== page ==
I can’t tell you how many times Mimi got a FaceTime call from Kenzie as well as her Aunt Sarah, Aunt Bernie, friends… you get the picture. You noticed I was not included. Fortunately, I have an Android, but that didn’t deter her from wanting to talk to Pappy Pa if I was around Mimi at the time.

Being home for this extended amount of time seems to have been easiest for my two youngest grandchildren, who are both now four. 

A joyful learning experience they both shared was their families both planting their first vegetable garden. This seems to have been very popular with many families in the Midwest this year, myself and my wife included.  

All the tomatoes, squash, green beans, watermelons, carrots, cucumbers, and MORE are growing well. Ethan eats the pickling cucumbers right off the vine with a grin on his face, while Hazel jumps for joy showing off her zucchini that is SO BIG! Both of the little ones can’t wait to go back to pre-school to see their teachers and make new friends.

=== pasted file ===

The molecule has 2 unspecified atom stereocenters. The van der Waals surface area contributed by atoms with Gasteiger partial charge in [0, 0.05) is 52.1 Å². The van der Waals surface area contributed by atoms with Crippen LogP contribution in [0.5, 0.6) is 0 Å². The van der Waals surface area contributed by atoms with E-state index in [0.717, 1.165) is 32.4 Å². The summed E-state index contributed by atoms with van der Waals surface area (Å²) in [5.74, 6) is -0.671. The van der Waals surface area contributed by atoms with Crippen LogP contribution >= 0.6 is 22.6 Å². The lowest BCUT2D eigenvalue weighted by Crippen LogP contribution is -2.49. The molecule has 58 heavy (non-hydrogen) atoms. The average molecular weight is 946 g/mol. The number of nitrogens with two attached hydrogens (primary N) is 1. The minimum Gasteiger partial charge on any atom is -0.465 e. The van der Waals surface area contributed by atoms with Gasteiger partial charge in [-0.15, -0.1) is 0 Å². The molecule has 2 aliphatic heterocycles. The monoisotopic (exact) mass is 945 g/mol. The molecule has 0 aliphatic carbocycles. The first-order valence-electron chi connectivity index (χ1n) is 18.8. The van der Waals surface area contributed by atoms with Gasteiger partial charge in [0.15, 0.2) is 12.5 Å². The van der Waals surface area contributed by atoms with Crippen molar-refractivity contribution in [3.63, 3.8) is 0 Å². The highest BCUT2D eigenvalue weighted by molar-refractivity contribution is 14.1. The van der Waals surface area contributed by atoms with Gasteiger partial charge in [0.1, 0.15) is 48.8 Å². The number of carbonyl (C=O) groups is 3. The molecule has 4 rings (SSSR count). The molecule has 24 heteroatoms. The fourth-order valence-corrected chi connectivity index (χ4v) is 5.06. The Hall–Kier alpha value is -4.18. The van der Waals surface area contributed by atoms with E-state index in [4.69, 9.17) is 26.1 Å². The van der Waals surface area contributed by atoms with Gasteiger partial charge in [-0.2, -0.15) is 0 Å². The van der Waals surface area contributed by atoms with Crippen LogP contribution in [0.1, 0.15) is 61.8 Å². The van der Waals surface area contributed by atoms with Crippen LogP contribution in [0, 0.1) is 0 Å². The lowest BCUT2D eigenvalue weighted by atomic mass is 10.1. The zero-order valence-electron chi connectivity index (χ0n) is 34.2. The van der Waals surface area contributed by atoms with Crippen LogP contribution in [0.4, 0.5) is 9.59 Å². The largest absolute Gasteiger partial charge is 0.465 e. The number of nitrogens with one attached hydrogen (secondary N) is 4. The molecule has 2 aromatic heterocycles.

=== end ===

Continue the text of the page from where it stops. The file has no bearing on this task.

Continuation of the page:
This year has been trying for all, and we are still dealing with what’s next. School for my grandchildren begins at the end of July. All the precautions are being put into place. They are fully aware of what to do with wearing a mask, washing their hands frequently, and social distancing as they have been practicing for months.

That said, the isolation will no longer be the issue. The challenge will be the major changes in the school and classroom routines, but that will be another blog.

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Jul
09

Is Your Assistive Tech Biased?

Is my assistive technology biased? screenshot of text from phone, sender to PATINS:

Five years ago I was excited to sit at a table with a young Black student and her mother to show her all the things her child using a new robust augmentative and alternative communication (AAC) device could do.

She could tell us what she wanted to play with.

She could tell us her favorite color.